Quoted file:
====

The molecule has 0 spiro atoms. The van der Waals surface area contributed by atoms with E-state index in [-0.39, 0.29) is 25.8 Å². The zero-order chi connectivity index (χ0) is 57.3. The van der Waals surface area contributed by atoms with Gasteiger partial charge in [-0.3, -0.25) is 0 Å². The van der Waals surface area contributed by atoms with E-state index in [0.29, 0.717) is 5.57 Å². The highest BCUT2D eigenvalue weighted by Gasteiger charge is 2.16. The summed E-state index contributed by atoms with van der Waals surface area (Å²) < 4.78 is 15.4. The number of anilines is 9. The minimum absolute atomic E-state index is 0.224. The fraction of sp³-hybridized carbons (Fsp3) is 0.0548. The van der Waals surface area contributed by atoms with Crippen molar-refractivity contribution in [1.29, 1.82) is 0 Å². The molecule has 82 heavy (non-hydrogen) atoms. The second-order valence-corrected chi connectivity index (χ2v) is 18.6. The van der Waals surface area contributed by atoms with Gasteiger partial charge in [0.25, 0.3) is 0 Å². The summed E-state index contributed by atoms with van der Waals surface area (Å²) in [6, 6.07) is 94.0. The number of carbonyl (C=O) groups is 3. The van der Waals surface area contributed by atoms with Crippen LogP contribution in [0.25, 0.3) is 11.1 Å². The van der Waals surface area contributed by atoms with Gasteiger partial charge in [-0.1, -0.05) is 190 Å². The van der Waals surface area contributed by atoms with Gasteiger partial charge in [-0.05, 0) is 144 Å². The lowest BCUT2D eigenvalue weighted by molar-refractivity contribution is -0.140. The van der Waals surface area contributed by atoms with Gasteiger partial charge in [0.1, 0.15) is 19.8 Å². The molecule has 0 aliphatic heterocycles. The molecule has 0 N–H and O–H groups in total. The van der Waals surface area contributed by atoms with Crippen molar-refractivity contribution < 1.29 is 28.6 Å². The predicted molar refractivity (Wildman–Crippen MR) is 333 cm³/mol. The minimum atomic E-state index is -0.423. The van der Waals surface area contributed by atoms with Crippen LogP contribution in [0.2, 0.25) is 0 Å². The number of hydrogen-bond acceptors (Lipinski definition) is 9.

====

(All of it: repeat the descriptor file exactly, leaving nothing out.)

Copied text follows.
The molecule has 0 spiro atoms. The van der Waals surface area contributed by atoms with E-state index in [-0.39, 0.29) is 25.8 Å². The zero-order chi connectivity index (χ0) is 57.3. The van der Waals surface area contributed by atoms with Gasteiger partial charge in [-0.3, -0.25) is 0 Å². The van der Waals surface area contributed by atoms with E-state index in [0.29, 0.717) is 5.57 Å². The highest BCUT2D eigenvalue weighted by Gasteiger charge is 2.16. The summed E-state index contributed by atoms with van der Waals surface area (Å²) < 4.78 is 15.4. The number of anilines is 9. The minimum absolute atomic E-state index is 0.224. The fraction of sp³-hybridized carbons (Fsp3) is 0.0548. The van der Waals surface area contributed by atoms with Crippen molar-refractivity contribution in [1.29, 1.82) is 0 Å². The molecule has 82 heavy (non-hydrogen) atoms. The second-order valence-corrected chi connectivity index (χ2v) is 18.6. The van der Waals surface area contributed by atoms with Gasteiger partial charge in [0.25, 0.3) is 0 Å². The summed E-state index contributed by atoms with van der Waals surface area (Å²) in [6, 6.07) is 94.0. The number of carbonyl (C=O) groups is 3. The van der Waals surface area contributed by atoms with Crippen LogP contribution in [0.25, 0.3) is 11.1 Å². The van der Waals surface area contributed by atoms with Gasteiger partial charge in [-0.1, -0.05) is 190 Å². The van der Waals surface area contributed by atoms with Gasteiger partial charge in [-0.05, 0) is 144 Å². The lowest BCUT2D eigenvalue weighted by molar-refractivity contribution is -0.140. The van der Waals surface area contributed by atoms with Gasteiger partial charge in [0.1, 0.15) is 19.8 Å². The molecule has 0 aliphatic heterocycles. The molecule has 0 N–H and O–H groups in total. The van der Waals surface area contributed by atoms with Crippen molar-refractivity contribution < 1.29 is 28.6 Å². The predicted molar refractivity (Wildman–Crippen MR) is 333 cm³/mol. The minimum atomic E-state index is -0.423. The van der Waals surface area contributed by atoms with Crippen LogP contribution in [0.2, 0.25) is 0 Å². The number of hydrogen-bond acceptors (Lipinski definition) is 9.